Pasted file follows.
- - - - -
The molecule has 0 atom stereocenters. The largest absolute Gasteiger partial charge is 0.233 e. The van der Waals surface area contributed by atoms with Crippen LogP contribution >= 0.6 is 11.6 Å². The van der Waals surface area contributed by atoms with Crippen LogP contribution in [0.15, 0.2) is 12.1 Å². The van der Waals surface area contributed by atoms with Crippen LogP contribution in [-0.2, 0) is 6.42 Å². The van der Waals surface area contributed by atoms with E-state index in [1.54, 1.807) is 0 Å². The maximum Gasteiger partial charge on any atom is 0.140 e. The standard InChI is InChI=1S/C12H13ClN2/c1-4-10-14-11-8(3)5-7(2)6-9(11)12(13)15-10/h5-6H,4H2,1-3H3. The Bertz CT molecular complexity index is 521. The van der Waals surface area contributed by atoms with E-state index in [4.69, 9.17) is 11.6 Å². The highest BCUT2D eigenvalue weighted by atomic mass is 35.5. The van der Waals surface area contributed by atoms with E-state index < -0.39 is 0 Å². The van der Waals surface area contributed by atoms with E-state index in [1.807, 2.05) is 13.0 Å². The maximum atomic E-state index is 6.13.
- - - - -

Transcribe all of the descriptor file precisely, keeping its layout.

The molecule has 0 atom stereocenters. The largest absolute Gasteiger partial charge is 0.233 e. The van der Waals surface area contributed by atoms with Crippen LogP contribution >= 0.6 is 11.6 Å². The van der Waals surface area contributed by atoms with Crippen LogP contribution in [0.15, 0.2) is 12.1 Å². The van der Waals surface area contributed by atoms with Crippen LogP contribution in [-0.2, 0) is 6.42 Å². The van der Waals surface area contributed by atoms with E-state index in [1.54, 1.807) is 0 Å². The maximum Gasteiger partial charge on any atom is 0.140 e. The standard InChI is InChI=1S/C12H13ClN2/c1-4-10-14-11-8(3)5-7(2)6-9(11)12(13)15-10/h5-6H,4H2,1-3H3. The Bertz CT molecular complexity index is 521. The van der Waals surface area contributed by atoms with E-state index in [4.69, 9.17) is 11.6 Å². The highest BCUT2D eigenvalue weighted by atomic mass is 35.5. The van der Waals surface area contributed by atoms with E-state index < -0.39 is 0 Å². The van der Waals surface area contributed by atoms with E-state index in [1.807, 2.05) is 13.0 Å². The maximum atomic E-state index is 6.13.